Sunday, 17 August 2014

Censorship of medical research by retraction? A worrying precedent from China

by Michael Woodhead
A study on Chinese attitudes to organ donation has been retracted by its authors because they object to the journal Transplantation publishing a letter that is critical of their article. This is not just a case of study authors being hypersensitive about their work - rather, the authors object to the 'criticism of the political situation' in China contained in the letter.

The study in question is titled: "Factors Behind Negative Attitudes Toward Cadaveric Organ Donation: A Comparison Between Medical and Non-Medical Students in China". It was published online by Transplantation in May 2014, and seems fairly straightforward. The survey of 400 Chinese university students found they were generally against organ donation. The actual numbers were: 48% of students would refuse to have their organs donated, 37% were not sure and only 15% would agree to organ donation. Attitudes were more positive among medical students: 32% would agree to organ donation and only 27% would definitely refuse: 41% were not sure.

The main factors behind the negative attitudes to organ donation were traditional Chinese culture and family disapproval, mistrust of the medical system and how the organ donations might be used, plus suspicion of premature withdrawal from life support. Religious beliefs and wariness about the nontransparent process of donation were also factors in opposing organ donation for some Chinese students.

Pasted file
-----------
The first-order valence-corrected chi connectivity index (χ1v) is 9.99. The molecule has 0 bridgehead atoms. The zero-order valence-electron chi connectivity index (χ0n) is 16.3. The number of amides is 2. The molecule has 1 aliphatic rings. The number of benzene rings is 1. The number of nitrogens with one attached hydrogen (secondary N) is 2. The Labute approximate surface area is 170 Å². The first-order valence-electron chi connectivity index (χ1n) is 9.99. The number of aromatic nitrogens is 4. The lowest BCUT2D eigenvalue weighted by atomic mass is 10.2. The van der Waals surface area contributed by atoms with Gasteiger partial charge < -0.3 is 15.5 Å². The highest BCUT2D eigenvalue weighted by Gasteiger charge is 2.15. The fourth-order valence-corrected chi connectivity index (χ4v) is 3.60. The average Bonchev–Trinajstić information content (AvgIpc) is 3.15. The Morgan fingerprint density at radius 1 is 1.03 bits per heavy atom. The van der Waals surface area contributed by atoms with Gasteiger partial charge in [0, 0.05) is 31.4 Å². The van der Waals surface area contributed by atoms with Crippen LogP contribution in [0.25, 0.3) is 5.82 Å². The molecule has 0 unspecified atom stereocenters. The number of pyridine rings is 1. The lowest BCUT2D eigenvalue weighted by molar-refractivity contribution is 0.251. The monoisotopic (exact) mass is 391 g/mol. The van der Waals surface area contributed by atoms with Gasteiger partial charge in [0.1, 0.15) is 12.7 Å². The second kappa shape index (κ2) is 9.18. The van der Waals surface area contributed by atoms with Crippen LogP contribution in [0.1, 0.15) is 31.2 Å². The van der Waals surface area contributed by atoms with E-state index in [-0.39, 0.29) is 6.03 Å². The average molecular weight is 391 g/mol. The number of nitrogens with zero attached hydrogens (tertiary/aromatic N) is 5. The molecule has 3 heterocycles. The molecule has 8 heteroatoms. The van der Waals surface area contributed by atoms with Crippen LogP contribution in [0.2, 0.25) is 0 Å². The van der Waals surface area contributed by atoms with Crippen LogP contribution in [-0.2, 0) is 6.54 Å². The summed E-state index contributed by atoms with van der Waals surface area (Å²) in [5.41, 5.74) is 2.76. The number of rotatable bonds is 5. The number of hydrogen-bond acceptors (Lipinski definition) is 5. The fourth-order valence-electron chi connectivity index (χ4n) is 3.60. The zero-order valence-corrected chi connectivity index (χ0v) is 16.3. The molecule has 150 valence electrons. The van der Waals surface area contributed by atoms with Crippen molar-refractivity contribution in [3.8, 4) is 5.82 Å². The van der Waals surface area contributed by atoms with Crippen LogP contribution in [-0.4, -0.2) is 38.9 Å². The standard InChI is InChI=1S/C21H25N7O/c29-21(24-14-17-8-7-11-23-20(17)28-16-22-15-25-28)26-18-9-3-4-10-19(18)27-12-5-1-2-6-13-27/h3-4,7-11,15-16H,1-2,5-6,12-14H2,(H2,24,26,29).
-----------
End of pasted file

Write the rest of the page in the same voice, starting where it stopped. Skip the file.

The study's lead author is Associate Professor Zhang Lei, a lung transplant surgeon at the Tianjin Medical University Cancer Institute, with various co-authors from other Chinese hospitals and universities. Two of the co-authors are listed as being at Harvard and Indiana universities in the US. The study authors conclude that there is little enthusiasm for organ donation in China, due to the above listed factors - but they end on a positive note, saying the large number of 'don't knows' suggests there is potential for many Chinese to be persuaded about organ donation.

So far, so good. But the Transplantation website now says the article has been retracted at the insistence of the authors. The reason given by the authors: "because the editors [of Transplantation] insist on publishing a Letter to the Editor that is critical of the article and that, in the view of the authors of the article, is unjustified since it extends to criticism of the political situation of organ donation in China and the failure of the article to take this into account."